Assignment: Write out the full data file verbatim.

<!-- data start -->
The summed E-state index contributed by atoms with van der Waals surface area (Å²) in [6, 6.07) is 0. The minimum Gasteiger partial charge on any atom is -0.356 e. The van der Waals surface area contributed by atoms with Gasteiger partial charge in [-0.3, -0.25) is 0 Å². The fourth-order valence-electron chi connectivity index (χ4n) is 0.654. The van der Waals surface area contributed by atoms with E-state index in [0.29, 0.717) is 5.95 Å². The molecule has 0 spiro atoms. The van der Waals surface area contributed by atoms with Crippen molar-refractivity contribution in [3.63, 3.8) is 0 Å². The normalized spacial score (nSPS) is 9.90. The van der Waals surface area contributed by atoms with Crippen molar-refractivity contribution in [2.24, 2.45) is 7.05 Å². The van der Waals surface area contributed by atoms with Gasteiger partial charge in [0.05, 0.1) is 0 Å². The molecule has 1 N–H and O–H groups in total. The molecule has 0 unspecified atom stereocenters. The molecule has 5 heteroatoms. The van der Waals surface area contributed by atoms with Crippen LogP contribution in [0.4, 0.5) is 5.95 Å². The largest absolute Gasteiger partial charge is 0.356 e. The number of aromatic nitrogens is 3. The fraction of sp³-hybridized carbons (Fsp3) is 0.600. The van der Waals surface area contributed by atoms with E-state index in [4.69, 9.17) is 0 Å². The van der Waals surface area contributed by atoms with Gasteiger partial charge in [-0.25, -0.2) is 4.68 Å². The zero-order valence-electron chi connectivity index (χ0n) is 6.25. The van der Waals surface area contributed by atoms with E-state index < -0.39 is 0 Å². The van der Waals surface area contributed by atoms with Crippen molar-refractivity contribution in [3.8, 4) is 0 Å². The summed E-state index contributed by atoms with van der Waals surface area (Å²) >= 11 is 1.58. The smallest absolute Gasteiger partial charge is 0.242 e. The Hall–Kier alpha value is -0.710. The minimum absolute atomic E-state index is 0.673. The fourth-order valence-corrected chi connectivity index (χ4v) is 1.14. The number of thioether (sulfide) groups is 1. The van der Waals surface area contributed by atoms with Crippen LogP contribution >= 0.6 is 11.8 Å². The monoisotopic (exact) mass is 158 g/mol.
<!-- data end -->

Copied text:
The summed E-state index contributed by atoms with van der Waals surface area (Å²) in [6, 6.07) is 0. The minimum Gasteiger partial charge on any atom is -0.356 e. The van der Waals surface area contributed by atoms with Gasteiger partial charge in [-0.3, -0.25) is 0 Å². The fourth-order valence-electron chi connectivity index (χ4n) is 0.654. The van der Waals surface area contributed by atoms with E-state index in [0.29, 0.717) is 5.95 Å². The molecule has 0 spiro atoms. The van der Waals surface area contributed by atoms with Crippen molar-refractivity contribution in [3.63, 3.8) is 0 Å². The normalized spacial score (nSPS) is 9.90. The van der Waals surface area contributed by atoms with Crippen molar-refractivity contribution in [2.24, 2.45) is 7.05 Å². The van der Waals surface area contributed by atoms with Gasteiger partial charge in [0.05, 0.1) is 0 Å². The molecule has 1 N–H and O–H groups in total. The molecule has 0 unspecified atom stereocenters. The molecule has 5 heteroatoms. The van der Waals surface area contributed by atoms with Crippen LogP contribution in [0.4, 0.5) is 5.95 Å². The largest absolute Gasteiger partial charge is 0.356 e. The number of aromatic nitrogens is 3. The fraction of sp³-hybridized carbons (Fsp3) is 0.600. The van der Waals surface area contributed by atoms with E-state index in [4.69, 9.17) is 0 Å². The van der Waals surface area contributed by atoms with Gasteiger partial charge in [-0.25, -0.2) is 4.68 Å². The zero-order valence-electron chi connectivity index (χ0n) is 6.25. The van der Waals surface area contributed by atoms with E-state index < -0.39 is 0 Å². The van der Waals surface area contributed by atoms with Crippen molar-refractivity contribution in [3.8, 4) is 0 Å². The summed E-state index contributed by atoms with van der Waals surface area (Å²) >= 11 is 1.58. The smallest absolute Gasteiger partial charge is 0.242 e. The Hall–Kier alpha value is -0.710. The minimum absolute atomic E-state index is 0.673. The fourth-order valence-corrected chi connectivity index (χ4v) is 1.14. The number of thioether (sulfide) groups is 1. The van der Waals surface area contributed by atoms with Crippen LogP contribution >= 0.6 is 11.8 Å². The monoisotopic (exact) mass is 158 g/mol.